From the Library: The Badger


"Keep your bike straight... Keep your fucking bike straight." Quite a story to tell the grandchildren, yeah, there I was riding along, my first sportive, when someone behind me starts yelling. I turn around and there is Stephen Roche, but he wasn't the one doing the cursing, he points to the rider next to him as if to say, not me, it was him. So I flick my eyes over one rider and, holy crap, it's Bernard Hinault. I said, "I'm not used to riding in a peloton," to which HInault replied, "You'd better get used to it or this could be your last time." The moral of that story: If someone is going to tell you that you suck on a bike, better it be Bernard Hinault than some ordinary schmuck.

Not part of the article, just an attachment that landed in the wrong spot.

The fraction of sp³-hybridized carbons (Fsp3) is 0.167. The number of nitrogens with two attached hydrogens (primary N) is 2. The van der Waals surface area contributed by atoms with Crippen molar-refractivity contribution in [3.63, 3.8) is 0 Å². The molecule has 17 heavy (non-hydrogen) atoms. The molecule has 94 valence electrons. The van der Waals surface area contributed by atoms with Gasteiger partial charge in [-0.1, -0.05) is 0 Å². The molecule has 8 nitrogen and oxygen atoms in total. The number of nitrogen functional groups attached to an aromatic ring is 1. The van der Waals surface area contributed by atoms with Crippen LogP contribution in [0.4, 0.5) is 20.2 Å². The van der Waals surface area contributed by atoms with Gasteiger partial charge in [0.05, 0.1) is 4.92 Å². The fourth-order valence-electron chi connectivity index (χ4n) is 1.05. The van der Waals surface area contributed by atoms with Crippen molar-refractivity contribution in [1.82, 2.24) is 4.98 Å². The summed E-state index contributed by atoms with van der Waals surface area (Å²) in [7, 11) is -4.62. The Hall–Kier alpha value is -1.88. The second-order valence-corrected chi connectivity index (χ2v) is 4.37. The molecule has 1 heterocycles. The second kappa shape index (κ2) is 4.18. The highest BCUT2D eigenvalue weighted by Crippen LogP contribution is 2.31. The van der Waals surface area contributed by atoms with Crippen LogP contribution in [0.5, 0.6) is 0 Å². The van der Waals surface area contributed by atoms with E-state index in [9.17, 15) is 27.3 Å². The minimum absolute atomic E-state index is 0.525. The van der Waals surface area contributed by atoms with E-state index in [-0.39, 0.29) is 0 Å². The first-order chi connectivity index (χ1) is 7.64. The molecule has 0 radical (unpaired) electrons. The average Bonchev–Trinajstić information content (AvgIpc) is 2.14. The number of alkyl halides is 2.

In writing "The Badger" Fotheringham clearly undertook much research, and conducted extensive interviews in order to bring a readable account of the life and racing career of le blaireau. The book's pages are stocked with accounts like the one above, though most of them come from Hinault's compatriot racers, those who both competed with him, and against him. You may not find the detail that you do in Richard Moore's Slaying the Badger which, after all is more specific in its focus, while The Badger is more broad. You will flip the final page with a clear picture of why Hinault became the peloton's final true patron, and why he was, and remains so many years after his retirement, a dominant force in the sport.

Fotheringham, William   The Badger: The Life of Bernard Hinault and the Legacy of French Cycling   Chicago: Chicago Review Press, 2015

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